Amid India-China rivalry, Kathmandu needs to maintain a delicate balance, say analysts.
“India and China are poised to be superpowers, and in course of that, they would try to secure influence on immediate neighbours,” said Khadka. “It’s natural that both will try to win over the neighborhood; it all depends on how countries, including Nepal, balance their foriegn policy.”
This is not the the first time Nepal is working on a foreing policy. At least half a dozen such documents since 1994, when the then foreign secretary Uddhav Dev Bhatta presented a report, have been prepared so far, according to Foreign Ministry officials.
A joint secretary at the Prime Minister’s Office told the Post that there has been a lukewarm response to such foreing policy documents from the political leadership in the past.
“That’s why all these documents have been gathering dust. Foreing policy is also about political will by the leadership,” said the official who spoke on condition of anonymity citing sensitivity of the matter.
Frequent changes in the government are also to be blamed, say officials and leaders, as different parties had their own priorities when it came to defining the country’s foreign policy.
“It takes time, effort and money to prepare such documents,” said the joint secretary who has been part of some panels that prepared such policy documents in the past. “It won’t be wrong to say that they were never a priority for the parties and leaders in power.”
In 2017 when a report on Nepal’s new foreign policy was submitted to then prime minister Sher Bahadur Deuba he had assured the team members and its coordinator Shridhar Khatri, director at the South Asia Study for Policy Studies, a think tank, that the report would be implemented immediately after the Cabinet’s approval and would be made public subsequently.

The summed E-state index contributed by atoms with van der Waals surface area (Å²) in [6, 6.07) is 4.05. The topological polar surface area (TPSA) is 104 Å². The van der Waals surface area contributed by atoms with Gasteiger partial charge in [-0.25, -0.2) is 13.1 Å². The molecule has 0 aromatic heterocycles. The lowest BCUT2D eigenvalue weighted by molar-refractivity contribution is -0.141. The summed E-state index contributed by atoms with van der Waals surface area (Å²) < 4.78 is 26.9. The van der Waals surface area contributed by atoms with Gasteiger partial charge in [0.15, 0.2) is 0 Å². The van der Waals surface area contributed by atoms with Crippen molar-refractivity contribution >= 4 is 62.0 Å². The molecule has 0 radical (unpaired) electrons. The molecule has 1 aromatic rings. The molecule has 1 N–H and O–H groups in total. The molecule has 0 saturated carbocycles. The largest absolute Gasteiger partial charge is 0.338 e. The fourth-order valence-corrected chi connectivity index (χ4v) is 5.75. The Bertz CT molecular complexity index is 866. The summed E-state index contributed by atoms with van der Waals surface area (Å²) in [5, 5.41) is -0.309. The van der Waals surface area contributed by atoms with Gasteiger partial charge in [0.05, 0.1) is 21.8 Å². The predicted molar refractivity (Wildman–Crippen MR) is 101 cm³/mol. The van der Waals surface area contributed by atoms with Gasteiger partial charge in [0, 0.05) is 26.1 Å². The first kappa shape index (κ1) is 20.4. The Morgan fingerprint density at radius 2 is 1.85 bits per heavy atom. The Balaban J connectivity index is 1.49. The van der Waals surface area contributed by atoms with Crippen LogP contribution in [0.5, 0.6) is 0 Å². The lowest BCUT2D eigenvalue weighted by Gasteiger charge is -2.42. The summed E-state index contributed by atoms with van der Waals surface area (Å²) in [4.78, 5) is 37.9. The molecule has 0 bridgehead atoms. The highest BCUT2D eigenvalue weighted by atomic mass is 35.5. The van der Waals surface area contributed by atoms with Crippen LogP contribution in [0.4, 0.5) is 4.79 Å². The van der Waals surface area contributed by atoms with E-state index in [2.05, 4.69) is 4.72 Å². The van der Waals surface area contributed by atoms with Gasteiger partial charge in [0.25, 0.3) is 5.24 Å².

“But it was neither made public nor implemented,” Khatri told the Post. “It is the prerogative of the government of the day to come up with any new policy.”
The Khatri-led team had representation of major political parties and noted experts and diplomats. The team had spent 10 months preparing the report.
“I had urged prime minister Deuba to make the report public but it didn't happen,” said Khatri. “Had it been made public, diplomats, experts and the media would have known about the report and commented. I don’t want to comment on the report that was prepared by a team led by me. Since I have not seen the new policy that is being worked on, I cannot comment on that either.”
Officials familiar with the draft of the new foreign policy say it is 10 pages long and is divided into various sections like bilateral diplomacy; multilateral, regional, economic and public diplomacy; trade, commerce and labour.
According to a secretary, who says he has gone through the draft, the policy document talks about the same regular things that “we have been hearing from prime ministers and ministers.”
“One good thing is it gives more emphasis on public diplomacy,” said the secretary who also spoke on condition of anonymity. “The document states that Nepal should promote achievements made in strengthening inclusive democracy, nationally-driven peace process, climate change, its natural heritages, Buddha and Mt Everest.”
Ram Karki, a ruling Nepal Communist Party leader who is also the deputy chief of the party’s Department of Foreign Affairs, said he is not aware of any new foreing policy document the government is preparing.
“If it is, then it's a good opportunity to pursue a balanced policy,” Karki told the Post. “It all depends on how our leaders comprehend our international relations in the changing global context.”
According to Karki, Nepal should be able to assert what it believes is in the domestic interest. Karki said with neighbours, Nepal definitely needs to maintain a fine balance.
“This is not the era of Nehru and Mao and dynamics between India and China are changing,” said Karki. “We should not strive to have closer ties with one country at the expense of the other.”